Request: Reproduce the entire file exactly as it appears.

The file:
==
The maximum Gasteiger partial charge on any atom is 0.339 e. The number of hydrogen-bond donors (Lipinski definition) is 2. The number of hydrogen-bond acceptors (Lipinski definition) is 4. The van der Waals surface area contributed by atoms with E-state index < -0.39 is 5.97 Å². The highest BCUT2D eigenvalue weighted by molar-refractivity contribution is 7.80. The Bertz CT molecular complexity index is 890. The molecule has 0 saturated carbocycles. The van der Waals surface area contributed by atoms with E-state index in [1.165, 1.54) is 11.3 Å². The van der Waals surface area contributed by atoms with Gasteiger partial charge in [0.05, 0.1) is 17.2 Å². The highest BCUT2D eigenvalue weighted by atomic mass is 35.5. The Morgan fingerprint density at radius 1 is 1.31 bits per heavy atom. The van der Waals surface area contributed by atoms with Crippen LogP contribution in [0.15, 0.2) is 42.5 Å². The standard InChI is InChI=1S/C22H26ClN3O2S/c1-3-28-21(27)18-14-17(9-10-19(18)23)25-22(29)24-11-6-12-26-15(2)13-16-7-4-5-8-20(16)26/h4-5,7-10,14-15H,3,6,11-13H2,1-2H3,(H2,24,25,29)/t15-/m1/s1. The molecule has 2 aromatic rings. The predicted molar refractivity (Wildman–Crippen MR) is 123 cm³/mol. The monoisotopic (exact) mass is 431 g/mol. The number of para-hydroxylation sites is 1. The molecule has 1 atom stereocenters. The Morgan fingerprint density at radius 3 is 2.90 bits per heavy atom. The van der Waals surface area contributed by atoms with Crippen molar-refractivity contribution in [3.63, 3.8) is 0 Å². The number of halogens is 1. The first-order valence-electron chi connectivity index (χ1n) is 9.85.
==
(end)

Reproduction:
The maximum Gasteiger partial charge on any atom is 0.339 e. The number of hydrogen-bond donors (Lipinski definition) is 2. The number of hydrogen-bond acceptors (Lipinski definition) is 4. The van der Waals surface area contributed by atoms with E-state index < -0.39 is 5.97 Å². The highest BCUT2D eigenvalue weighted by molar-refractivity contribution is 7.80. The Bertz CT molecular complexity index is 890. The molecule has 0 saturated carbocycles. The van der Waals surface area contributed by atoms with E-state index in [1.165, 1.54) is 11.3 Å². The van der Waals surface area contributed by atoms with Gasteiger partial charge in [0.05, 0.1) is 17.2 Å². The highest BCUT2D eigenvalue weighted by atomic mass is 35.5. The Morgan fingerprint density at radius 1 is 1.31 bits per heavy atom. The van der Waals surface area contributed by atoms with Crippen LogP contribution in [0.15, 0.2) is 42.5 Å². The standard InChI is InChI=1S/C22H26ClN3O2S/c1-3-28-21(27)18-14-17(9-10-19(18)23)25-22(29)24-11-6-12-26-15(2)13-16-7-4-5-8-20(16)26/h4-5,7-10,14-15H,3,6,11-13H2,1-2H3,(H2,24,25,29)/t15-/m1/s1. The molecule has 2 aromatic rings. The predicted molar refractivity (Wildman–Crippen MR) is 123 cm³/mol. The monoisotopic (exact) mass is 431 g/mol. The number of para-hydroxylation sites is 1. The molecule has 1 atom stereocenters. The Morgan fingerprint density at radius 3 is 2.90 bits per heavy atom. The van der Waals surface area contributed by atoms with Crippen molar-refractivity contribution in [3.63, 3.8) is 0 Å². The number of halogens is 1. The first-order valence-electron chi connectivity index (χ1n) is 9.85.